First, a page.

Taliban to ban polio vaccinations for children until US stops drone strikes
A Taliban leader in Pakistan said that until the United States stops drone strikes—like the one that killed al-Qaida no. 2 Abu Yahya al-Libi earlier this month—it will ban polio vaccinations of Pakistani children in the region it controls.
"Polio drops will be banned in North Waziristan until the drones
strikes are stopped," Taliban commander Hafiz Gul Bahadur said in a statement released Saturday and published Monday by CNN.
"Almost every resident of North Waziristan has become a mental patient
because of the drone strikes, which are worse than polio. On one hand,
the U.S. spends millions of dollars to eliminate polio, while on the
other hand it kills hundreds with the help of its slave, Pakistan."
UNICEF had been hoping to launch a drive this week to vaccinate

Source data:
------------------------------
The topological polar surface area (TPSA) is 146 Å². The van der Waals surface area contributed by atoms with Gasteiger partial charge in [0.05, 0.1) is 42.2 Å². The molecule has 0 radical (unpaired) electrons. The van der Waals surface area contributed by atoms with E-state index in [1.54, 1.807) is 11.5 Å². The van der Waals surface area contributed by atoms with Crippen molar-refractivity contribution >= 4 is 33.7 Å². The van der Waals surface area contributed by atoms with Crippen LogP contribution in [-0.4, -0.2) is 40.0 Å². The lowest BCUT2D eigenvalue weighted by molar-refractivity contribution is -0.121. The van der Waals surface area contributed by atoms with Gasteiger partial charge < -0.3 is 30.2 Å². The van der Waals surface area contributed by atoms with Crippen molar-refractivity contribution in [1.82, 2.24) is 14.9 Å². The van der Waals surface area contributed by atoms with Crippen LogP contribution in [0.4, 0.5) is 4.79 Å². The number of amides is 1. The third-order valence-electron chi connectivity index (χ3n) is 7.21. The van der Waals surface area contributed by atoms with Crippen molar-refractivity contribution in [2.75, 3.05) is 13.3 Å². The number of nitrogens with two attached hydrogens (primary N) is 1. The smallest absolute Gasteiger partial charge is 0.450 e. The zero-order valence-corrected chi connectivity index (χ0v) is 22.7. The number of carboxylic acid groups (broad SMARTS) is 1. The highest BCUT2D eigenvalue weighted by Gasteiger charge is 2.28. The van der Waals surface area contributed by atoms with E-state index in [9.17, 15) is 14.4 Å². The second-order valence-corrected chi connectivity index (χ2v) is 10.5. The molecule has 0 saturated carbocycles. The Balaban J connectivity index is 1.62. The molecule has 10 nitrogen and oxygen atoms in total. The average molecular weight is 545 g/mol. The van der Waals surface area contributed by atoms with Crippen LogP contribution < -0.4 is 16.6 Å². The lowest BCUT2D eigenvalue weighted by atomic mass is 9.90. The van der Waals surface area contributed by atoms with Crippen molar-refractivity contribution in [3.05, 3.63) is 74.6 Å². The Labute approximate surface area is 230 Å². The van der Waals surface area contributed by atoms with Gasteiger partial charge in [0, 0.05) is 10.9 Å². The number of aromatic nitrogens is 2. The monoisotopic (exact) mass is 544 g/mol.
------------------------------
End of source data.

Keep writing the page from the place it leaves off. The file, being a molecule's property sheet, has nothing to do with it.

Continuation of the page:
161,000 children in the region. Bahadur said he consulted with leaders
of the Taliban and al-Qaida and with Punjabi leaders before making the
decision to ban the vaccinations.
Pakistan's vaccination program came under scrutiny after a Pakistani
doctor accused of helping the CIA locate Osama bin Laden in Abbottabad
under the guise of the "door-to-door" program was sentenced to 33 years in prison for "acting against the state."
The announcement, the New York Times said,
is "a blow to polio vaccination efforts in Pakistan, which is one of
just three countries where the disease is still endemic and which
accounted for 198 new cases last year—the highest rate in the world."
But it's doubtful that the warning will affect U.S. drone strikes.
The White House has increased its drone operations under President
Barack Obama. The Pakistani government has objected to the drone
strikes, saying they are "a violation of Pakistan's sovereignty."
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